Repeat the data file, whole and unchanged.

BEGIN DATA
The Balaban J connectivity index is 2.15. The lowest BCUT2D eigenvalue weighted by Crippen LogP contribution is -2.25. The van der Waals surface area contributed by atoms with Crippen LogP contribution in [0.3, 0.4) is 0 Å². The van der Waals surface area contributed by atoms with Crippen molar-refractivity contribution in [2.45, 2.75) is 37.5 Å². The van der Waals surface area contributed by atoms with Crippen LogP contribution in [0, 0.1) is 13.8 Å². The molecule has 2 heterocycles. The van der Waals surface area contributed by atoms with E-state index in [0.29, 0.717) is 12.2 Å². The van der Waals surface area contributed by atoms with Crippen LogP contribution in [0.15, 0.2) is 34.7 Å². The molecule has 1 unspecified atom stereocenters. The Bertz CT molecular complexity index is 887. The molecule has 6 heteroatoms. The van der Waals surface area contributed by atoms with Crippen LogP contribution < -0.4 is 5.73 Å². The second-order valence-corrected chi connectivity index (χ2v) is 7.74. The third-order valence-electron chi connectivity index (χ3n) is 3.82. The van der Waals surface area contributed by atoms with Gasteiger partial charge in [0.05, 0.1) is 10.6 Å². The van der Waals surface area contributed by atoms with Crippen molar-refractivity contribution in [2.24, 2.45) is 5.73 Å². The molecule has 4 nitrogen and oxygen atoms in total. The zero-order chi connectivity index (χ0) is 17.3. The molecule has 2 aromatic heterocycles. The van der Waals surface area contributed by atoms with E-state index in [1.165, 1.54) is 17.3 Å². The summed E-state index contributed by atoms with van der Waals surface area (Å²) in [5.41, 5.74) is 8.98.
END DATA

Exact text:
The Balaban J connectivity index is 2.15. The lowest BCUT2D eigenvalue weighted by Crippen LogP contribution is -2.25. The van der Waals surface area contributed by atoms with Crippen LogP contribution in [0.3, 0.4) is 0 Å². The van der Waals surface area contributed by atoms with Crippen molar-refractivity contribution in [2.45, 2.75) is 37.5 Å². The van der Waals surface area contributed by atoms with Crippen LogP contribution in [0, 0.1) is 13.8 Å². The molecule has 2 heterocycles. The van der Waals surface area contributed by atoms with E-state index in [0.29, 0.717) is 12.2 Å². The van der Waals surface area contributed by atoms with Crippen LogP contribution in [0.15, 0.2) is 34.7 Å². The molecule has 1 unspecified atom stereocenters. The Bertz CT molecular complexity index is 887. The molecule has 6 heteroatoms. The van der Waals surface area contributed by atoms with Crippen LogP contribution < -0.4 is 5.73 Å². The second-order valence-corrected chi connectivity index (χ2v) is 7.74. The third-order valence-electron chi connectivity index (χ3n) is 3.82. The van der Waals surface area contributed by atoms with Gasteiger partial charge in [0.05, 0.1) is 10.6 Å². The van der Waals surface area contributed by atoms with Crippen molar-refractivity contribution in [2.24, 2.45) is 5.73 Å². The molecule has 4 nitrogen and oxygen atoms in total. The zero-order chi connectivity index (χ0) is 17.3. The molecule has 2 aromatic heterocycles. The van der Waals surface area contributed by atoms with E-state index in [1.165, 1.54) is 17.3 Å². The summed E-state index contributed by atoms with van der Waals surface area (Å²) in [5.41, 5.74) is 8.98.